• The Uniform Project is following one girl wearing one dress for one year. is an exercise in sustainable fashion. However, judging from the pictures so far it is more an exercise in accessorising. Just in case you're worried about her hygiene, rest assured that there are actually seven identical dresses. Caution should be expressed, re Alex Martin attempted the same experiment in 2005. At her coming out of the brown dress party, Martin's dress was stolen, its own e-mail address was set up and people were urged to take pictures of it on its new journey.

Web Monitor noted a few weeks ago an article about more and more homeless people having virtual addresses, be it e-mail addresses, Facebook accounts or even laptops. Now games designer Robin Burkinshaw has created homeless people in the virtual world of The Sims. After kicking his characters Kev and daughter Alice out of their house and giving them no means of income, his blog charts their existence, making friends in order to watch their televisions and using old ladies' baths.

Seed Magazine looks at how Charles Darwin not only identified the idea of evolution but also influenced Victorian art from naturalist art about the struggle of existence, to a raft of 19th Century political cartoons depicting Darwin as a chimp:

"Just as Darwin introduced Victorian sculptors and French impressionists to scientific order, artists helped the young naturalist draw a connection between details in nature and his bubbling ideas on evolution."

Paper Monitor

10:50 UK time, Thursday, 11 June 2009

A service highlighting the riches of the daily press.

It is so hard to keep up. What's in and what's out?

The fashion pages asiduously aim to keep us abreast of what's hot and what's not, but it can all be so confusing. (OK, Look of the Week is Peaches Geldof in, er, shoes, jeans and a top. And one is wearing shoes, jeans and... d'oh!)

Fortunately, the Daily Mail is happy to help spell out in no uncertain terms what the fashion of the day is today. Protruding nipples, it would seem. Which can be achieved by wearing a sheer top in a chilly wind, or presumably by popping in a hot wash that pair of comedy breasts you bought for the office Vicars 'n' Nuns.

Victoria Beckham helpfully demonstrates this trend but neither confirms nor denies how she achieves this particular look.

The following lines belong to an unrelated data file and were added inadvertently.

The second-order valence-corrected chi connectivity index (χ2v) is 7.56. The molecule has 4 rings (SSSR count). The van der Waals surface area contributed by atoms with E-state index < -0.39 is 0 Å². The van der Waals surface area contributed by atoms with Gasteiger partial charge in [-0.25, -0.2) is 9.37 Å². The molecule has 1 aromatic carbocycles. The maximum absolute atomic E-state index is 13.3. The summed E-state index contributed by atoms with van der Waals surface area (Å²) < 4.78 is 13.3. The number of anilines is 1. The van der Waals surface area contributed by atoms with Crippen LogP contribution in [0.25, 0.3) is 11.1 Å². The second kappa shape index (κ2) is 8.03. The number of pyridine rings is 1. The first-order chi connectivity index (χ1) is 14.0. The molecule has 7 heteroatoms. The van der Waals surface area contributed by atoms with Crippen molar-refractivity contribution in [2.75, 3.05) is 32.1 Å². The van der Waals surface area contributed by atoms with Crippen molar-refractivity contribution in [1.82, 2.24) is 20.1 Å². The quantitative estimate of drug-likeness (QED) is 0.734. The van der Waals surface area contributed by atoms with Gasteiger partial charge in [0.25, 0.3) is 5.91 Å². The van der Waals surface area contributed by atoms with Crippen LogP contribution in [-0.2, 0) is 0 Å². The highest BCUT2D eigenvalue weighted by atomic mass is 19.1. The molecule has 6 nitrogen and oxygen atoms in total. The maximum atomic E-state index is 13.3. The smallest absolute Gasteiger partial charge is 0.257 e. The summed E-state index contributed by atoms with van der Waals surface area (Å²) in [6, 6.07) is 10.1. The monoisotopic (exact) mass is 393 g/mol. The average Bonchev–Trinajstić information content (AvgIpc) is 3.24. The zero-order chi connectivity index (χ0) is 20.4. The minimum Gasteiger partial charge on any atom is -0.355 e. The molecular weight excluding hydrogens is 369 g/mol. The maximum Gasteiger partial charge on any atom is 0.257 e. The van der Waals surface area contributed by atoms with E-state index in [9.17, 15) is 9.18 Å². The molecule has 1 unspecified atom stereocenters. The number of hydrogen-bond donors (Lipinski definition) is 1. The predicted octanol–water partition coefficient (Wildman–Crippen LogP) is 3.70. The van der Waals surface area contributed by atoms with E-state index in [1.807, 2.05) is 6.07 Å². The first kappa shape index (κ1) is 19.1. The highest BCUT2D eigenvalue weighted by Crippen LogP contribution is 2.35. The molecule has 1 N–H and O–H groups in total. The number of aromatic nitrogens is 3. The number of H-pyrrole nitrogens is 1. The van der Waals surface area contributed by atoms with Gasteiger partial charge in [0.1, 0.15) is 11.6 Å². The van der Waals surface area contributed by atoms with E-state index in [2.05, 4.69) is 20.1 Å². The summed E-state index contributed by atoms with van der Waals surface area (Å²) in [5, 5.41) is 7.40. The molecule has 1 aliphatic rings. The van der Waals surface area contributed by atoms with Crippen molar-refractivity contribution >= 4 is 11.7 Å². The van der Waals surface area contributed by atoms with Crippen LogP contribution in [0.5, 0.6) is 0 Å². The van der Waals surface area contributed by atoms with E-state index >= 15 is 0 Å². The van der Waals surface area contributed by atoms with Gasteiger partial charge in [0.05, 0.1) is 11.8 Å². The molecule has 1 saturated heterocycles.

"Some have gone so far as to have surgical augmentation, while others are said to wear 'stick-ons'," says the Mail, pointing out that the technical term is "nipplet", and illustrating its article with a photo of Point of View (no relation) nipplets. (Other fake nipple brands are available.)

Elsewhere, the Mail has a harsh reality check for your's truly. One likes to think one has a few fans, but these perhaps number rather fewer than one might hope. The Mail reports that on Monday evening, the BBC met with "100 of the corporation's most popular performers". Paper Monitor must have over-looked that invite in its Outlook calendar.

Expecting wine and canapes, they were instead told of "swingeing reductions in their huge salaries". (Other pay scales are available.)

But the Mail gets itself in a bit of a pickle - perhaps the dog ate its calculator (see Web Monitor on corrupted-files.com) - and forgets to divide estimated annual salaries by 12 for its factbox on radio presenters' monthly salaries. See here.

Meanwhile, a cautionary tale in the Daily Express - about the man fined £50 for littering... for dropping a tenner.

The story is also in the Sun, with a photo of said man and said tenner. "Doesn't look like a tenner..." one mutters, then notices it's the Scottish Sun (regular readers may remember the different exchange rates for English and Scottish notes).

But back to the question of popularity. At the time of publication, Paper Monitor - and colleagues at the BBC News Magazine - has 875 fans on Facebook. Let's get this up to 1,000 by the close of play today. Click here, and then on become a fan. Tell your friends. (Other Facebook feeds are available - though they're not a patch on this one.)

Thursday's Quote of the Day

10:28 UK time, Thursday, 11 June 2009

"We don't need any more kids - we have plenty of people on this planet" -Cameron Diaz shows her Malthusian bent.

It's all the rage at the moment - with the Optimum Population Trust and so forth - to link unchecked population growth and damage to the environment. Although Ms Diaz's remarks may be more to do with her own sense of tedium about questions relating to her future family plans.
More details (Daily Mail)

Web Monitor

16:07 UK time, Wednesday, 10 June 2009

A celebration of the riches of the web.

Web Monitor tells you who is saying what across the web, be that Anneka Rice or the President of Rwanda. If you find an interesting viewpoint, send the link by commenting on the box to the right of this page.